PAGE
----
This article is part of TPM Cafe, TPM’s home for opinion and news analysis.
There was no knight on a white horse yesterday. He delivered exactly what he promised he would. Bob Mueller’s long-awaited and highly anticipated testimony didn’t provide any information that he hadn’t already provided in his written report.
Both sides were hoping for more. And each was disappointed.
Democrats had hoped there might be a smoking gun; or at a minimum, some sensational new revelation that would revive and perhaps stoke the interest of an American public that seems ready to move on from the Mueller Report and potential impeachment proceedings.
Republicans had hoped that they could embarrass or discredit a man who had spent his career in service to this country — beginning as a young man fighting in wars that many of them dodged or avoided.
Mueller told us before it all started he wouldn’t go beyond the Report; I think it is fair to say now that his was the understatement of the year. He’s a prosecutor’s prosecutor, and this was a political fight — one he repeatedly refused to join. Many of us were hoping to see the Marine that Bob Mueller had once been. A soldier who was prepared to go toe-to-toe with the apologists for Donald Trump. We were hoping to see someone defending the report with gusto. But Bob Mueller wouldn’t even read from the report itself, instead requiring members of Congress to do so for him, so that there would be no sound bites that could be taken out of context or used in political ads. On almost all issues he either deferred to the written report or absorbed body blows from Republicans, responding that he “took their question.”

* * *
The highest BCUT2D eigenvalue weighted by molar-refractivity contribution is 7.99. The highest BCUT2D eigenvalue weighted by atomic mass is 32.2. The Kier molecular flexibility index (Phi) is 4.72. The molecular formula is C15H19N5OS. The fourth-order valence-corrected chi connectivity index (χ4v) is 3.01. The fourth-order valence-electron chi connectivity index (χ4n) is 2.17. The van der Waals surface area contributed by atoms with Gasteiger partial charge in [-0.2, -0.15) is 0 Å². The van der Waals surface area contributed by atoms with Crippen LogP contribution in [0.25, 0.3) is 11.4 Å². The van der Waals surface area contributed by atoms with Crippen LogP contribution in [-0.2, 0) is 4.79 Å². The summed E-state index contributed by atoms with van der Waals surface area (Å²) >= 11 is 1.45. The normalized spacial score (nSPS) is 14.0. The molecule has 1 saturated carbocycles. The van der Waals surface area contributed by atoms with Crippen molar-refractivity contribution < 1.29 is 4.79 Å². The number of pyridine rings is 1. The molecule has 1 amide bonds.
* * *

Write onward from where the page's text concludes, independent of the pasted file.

The basic information did come out. But it was information we all knew from the written report months ago. Some nuggets were highlighted:
- the President’s “no obstruction, no collusion” line was obliterated;
- Mueller made even more clear that didn’t make a finding about the President’s guilt because of the OLC opinion;
- the President refused to be interviewed and was uncooperative;